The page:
Superchunk Jumps Back to Life


Until Sunday’s show at the Taste of Randolph Street, it had been a long time since I’d seen Superchunk. I’d seen the band only once before — on Nov. 8, 1991, when the still-young group from Chapel Hill, N.C., opened for the Mekons at Cabaret Metro in Chicago. Don’t ask me for details about that show. I remember barely anything about that performance by Superchunk other than the fact that I liked it. Ah, if only I had been blogging then — maybe I would have jotted down at least a few thoughts about it.

In the 19 years since that show, Superchunk built a loyal if small following of fans with its fuzz-drenched guitar and bright pop melodies. Lead singer and guitarist Mac McCaughan also formed the band Portastatic — and he started a record label that would become one of the most successful in the indie-rock world, Merge. Superchunk has apparently been on hiatus at times, but the group’s back, with a new album, Majesty Shredding, scheduled to come out in September.

On Sunday (June 20), Superchunk came to play in Chicago for the first time in some years, headlining at the Taste of Randolph Street Festival. The band played with the spirit and energy of musicians half their age. McCaughan was especially exuberant, bouncing up and down almost all night long. Mac likes to jump as he plays guitar, and he never seemed to tire from the gymnastics. Bassist Laura Ballance shook her hair and bounced a fair amount, too, and everyone — including drummer Jon Wurster and guitarist Jim Wilbur — was smiling.

It was the sort of music that made you feel like smiling and/or jumping. In addition to a few songs from the new record such as “Learned to Surf,” Superchunk played most of the “hits” that longtime fans probably wanted to hear: “Slack Motherfucker,” “Hyper Enough,” “Hello Hawk,” “Skip Steps One and Three, ” Art Class,” “Like a Fool,” “Low Branches,” “Iron On,” “Water Wings,” “Driveway to Driveway” and “The First Part.” (If anyone has a complete set list, feel free to post it in comments.) It all sounded quite glorious.
See a video of Superchunk working on the new album.
See a video of Superchunk in concert at the 2009 Merge 20th anniversary celebration.

Also on Sunday at Taste of Randolph, I saw a similarly buoyant performance by another band on the Merge label, The Love Language. Can’t wait to hear their new album, which comes out in July. … And Chicago’s Califone played as well — without nearly as much jumping. Of course, that’s not what Califone is all about, and the band delivered a strong set of the gritty, atmospheric folk rock that it’s known for.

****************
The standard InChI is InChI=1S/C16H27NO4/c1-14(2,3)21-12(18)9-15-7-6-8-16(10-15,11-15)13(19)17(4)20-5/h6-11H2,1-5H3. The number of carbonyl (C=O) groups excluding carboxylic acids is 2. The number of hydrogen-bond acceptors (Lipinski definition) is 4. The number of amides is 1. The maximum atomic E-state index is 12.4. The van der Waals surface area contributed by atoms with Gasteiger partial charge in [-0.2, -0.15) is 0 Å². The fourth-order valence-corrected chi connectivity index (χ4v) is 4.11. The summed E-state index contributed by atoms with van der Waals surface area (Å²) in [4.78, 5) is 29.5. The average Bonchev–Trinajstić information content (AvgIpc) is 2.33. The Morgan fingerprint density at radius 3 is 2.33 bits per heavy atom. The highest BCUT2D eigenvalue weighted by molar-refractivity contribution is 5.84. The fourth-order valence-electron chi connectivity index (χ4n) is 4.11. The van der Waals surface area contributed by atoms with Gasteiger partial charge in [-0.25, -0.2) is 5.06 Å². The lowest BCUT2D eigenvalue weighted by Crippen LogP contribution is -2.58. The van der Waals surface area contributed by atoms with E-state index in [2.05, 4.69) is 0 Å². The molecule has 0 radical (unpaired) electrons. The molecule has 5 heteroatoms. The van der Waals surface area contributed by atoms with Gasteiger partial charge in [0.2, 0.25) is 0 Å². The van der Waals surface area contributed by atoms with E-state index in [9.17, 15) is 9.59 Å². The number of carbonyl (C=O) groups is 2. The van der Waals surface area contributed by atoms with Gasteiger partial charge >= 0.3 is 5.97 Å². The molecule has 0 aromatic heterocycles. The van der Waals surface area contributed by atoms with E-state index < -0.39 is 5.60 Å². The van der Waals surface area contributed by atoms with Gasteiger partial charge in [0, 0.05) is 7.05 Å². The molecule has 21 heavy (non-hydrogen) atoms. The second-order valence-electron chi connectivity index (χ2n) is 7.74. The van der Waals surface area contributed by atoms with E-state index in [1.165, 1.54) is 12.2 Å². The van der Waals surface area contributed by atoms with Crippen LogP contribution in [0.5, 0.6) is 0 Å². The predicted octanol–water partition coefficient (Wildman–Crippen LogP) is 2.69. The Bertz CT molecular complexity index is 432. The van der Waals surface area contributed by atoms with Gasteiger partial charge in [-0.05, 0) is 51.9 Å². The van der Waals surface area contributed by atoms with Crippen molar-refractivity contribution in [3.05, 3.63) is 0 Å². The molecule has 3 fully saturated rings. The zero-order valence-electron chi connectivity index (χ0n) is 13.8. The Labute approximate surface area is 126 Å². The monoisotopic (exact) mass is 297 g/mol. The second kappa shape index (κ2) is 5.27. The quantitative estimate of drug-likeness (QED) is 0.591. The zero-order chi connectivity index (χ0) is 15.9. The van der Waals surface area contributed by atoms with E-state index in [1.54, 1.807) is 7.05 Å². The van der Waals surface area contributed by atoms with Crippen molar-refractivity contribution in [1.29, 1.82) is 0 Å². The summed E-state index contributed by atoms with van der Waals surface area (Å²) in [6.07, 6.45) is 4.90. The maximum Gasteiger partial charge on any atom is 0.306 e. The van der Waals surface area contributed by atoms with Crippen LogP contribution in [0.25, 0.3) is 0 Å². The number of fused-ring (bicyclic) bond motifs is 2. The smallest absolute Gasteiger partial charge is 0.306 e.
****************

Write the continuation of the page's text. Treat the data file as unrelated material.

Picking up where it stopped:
See my photos of Superchunk, the Love Language and Califone at the Taste of Randolph Street.

Califone goes to the movies

The Chicago band Califone’s music has always been cinematic, with lots of atmospheric touches, so it was not all that surprising to learn that Califone leader Tim Rutili was making a movie. On Saturday and Sunday at the Museum of Contemporary Art in Chicago, Rutili’s film, All My Friends Are Funeral Singers, screened while the band played along to the soundtrack. Or something like that. You see, Califone has a new album, which is also called All My Friends Are Funeral Singers, but it’s not really a soundtrack. It includes some music that appears in the film, but it also has other songs.

And when Califone played in front of the movie screen this weekend at the MCA, the band was also appearing in the film up on the screen. The film is about a haunted house in Indiana, and the members of Califone play a ghostly house band. The way the film was shown, you could hear some music from from the film, while Califone supplemented that soundtrack with even more music — rattling, jangling percussion and droning guitar, keyboards, violin and banjo. Rutili sang a bit, when the film left space for a couple of actual songs, but most of the time, it was more like Califone was adding emotional accents to the film as it unfolded. The music and images meshed together artfully.

Rutili’s film was pretty impressive in its own right. This is the sort of independent film that probably wouldn’t make it much further than the film-festival circuit, short on plot, heavy on mood, but it’s imaginative and well crafted, with decent acting. Like Califone’s music, the film is spooky and a little rough around the edges. Seeing it with a live supplemental score was a memorable experience.

After the movie and an intermission, Califone came back and played about 40 minutes of music without visual accompaniment, including several of the songs from the new album that don’t actually appear in the film. The band ambled through these songs, taking a couple of long pauses due to a broken string… which led to some humorous stage banter. Rutili remarked that it was an unprofessional set, which Califone can get away in its hometown but perhaps not in other cities. Maybe so, but it made the performance seem all the more intimate.

(Photo from All My Friends Are Funeral Singers by John Adams.)